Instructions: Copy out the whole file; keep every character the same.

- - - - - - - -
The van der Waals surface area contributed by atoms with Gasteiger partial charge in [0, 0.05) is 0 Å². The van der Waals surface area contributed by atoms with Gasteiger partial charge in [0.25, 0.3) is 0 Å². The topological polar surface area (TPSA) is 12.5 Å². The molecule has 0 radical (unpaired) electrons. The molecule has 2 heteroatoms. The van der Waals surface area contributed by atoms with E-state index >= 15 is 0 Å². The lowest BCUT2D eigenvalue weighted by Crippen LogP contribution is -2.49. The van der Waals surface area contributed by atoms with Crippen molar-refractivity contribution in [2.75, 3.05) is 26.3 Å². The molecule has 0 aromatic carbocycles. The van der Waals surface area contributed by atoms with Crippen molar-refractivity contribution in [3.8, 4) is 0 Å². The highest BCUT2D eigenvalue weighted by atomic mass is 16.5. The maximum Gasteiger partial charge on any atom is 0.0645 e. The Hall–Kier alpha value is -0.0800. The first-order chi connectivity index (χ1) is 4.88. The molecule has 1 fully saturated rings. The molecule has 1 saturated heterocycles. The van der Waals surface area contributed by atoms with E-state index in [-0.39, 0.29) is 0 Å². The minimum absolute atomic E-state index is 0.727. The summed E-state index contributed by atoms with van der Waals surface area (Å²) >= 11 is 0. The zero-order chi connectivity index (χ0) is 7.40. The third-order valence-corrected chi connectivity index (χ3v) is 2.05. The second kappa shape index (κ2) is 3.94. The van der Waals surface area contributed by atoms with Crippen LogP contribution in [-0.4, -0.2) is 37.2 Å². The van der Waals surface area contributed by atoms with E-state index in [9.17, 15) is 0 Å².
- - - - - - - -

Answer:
The van der Waals surface area contributed by atoms with Gasteiger partial charge in [0, 0.05) is 0 Å². The van der Waals surface area contributed by atoms with Gasteiger partial charge in [0.25, 0.3) is 0 Å². The topological polar surface area (TPSA) is 12.5 Å². The molecule has 0 radical (unpaired) electrons. The molecule has 2 heteroatoms. The van der Waals surface area contributed by atoms with E-state index >= 15 is 0 Å². The lowest BCUT2D eigenvalue weighted by Crippen LogP contribution is -2.49. The van der Waals surface area contributed by atoms with Crippen molar-refractivity contribution in [2.75, 3.05) is 26.3 Å². The molecule has 0 aromatic carbocycles. The van der Waals surface area contributed by atoms with Crippen molar-refractivity contribution in [3.8, 4) is 0 Å². The highest BCUT2D eigenvalue weighted by atomic mass is 16.5. The maximum Gasteiger partial charge on any atom is 0.0645 e. The Hall–Kier alpha value is -0.0800. The first-order chi connectivity index (χ1) is 4.88. The molecule has 1 fully saturated rings. The molecule has 1 saturated heterocycles. The van der Waals surface area contributed by atoms with E-state index in [-0.39, 0.29) is 0 Å². The minimum absolute atomic E-state index is 0.727. The summed E-state index contributed by atoms with van der Waals surface area (Å²) >= 11 is 0. The zero-order chi connectivity index (χ0) is 7.40. The third-order valence-corrected chi connectivity index (χ3v) is 2.05. The second kappa shape index (κ2) is 3.94. The van der Waals surface area contributed by atoms with Crippen LogP contribution in [-0.4, -0.2) is 37.2 Å². The van der Waals surface area contributed by atoms with E-state index in [9.17, 15) is 0 Å².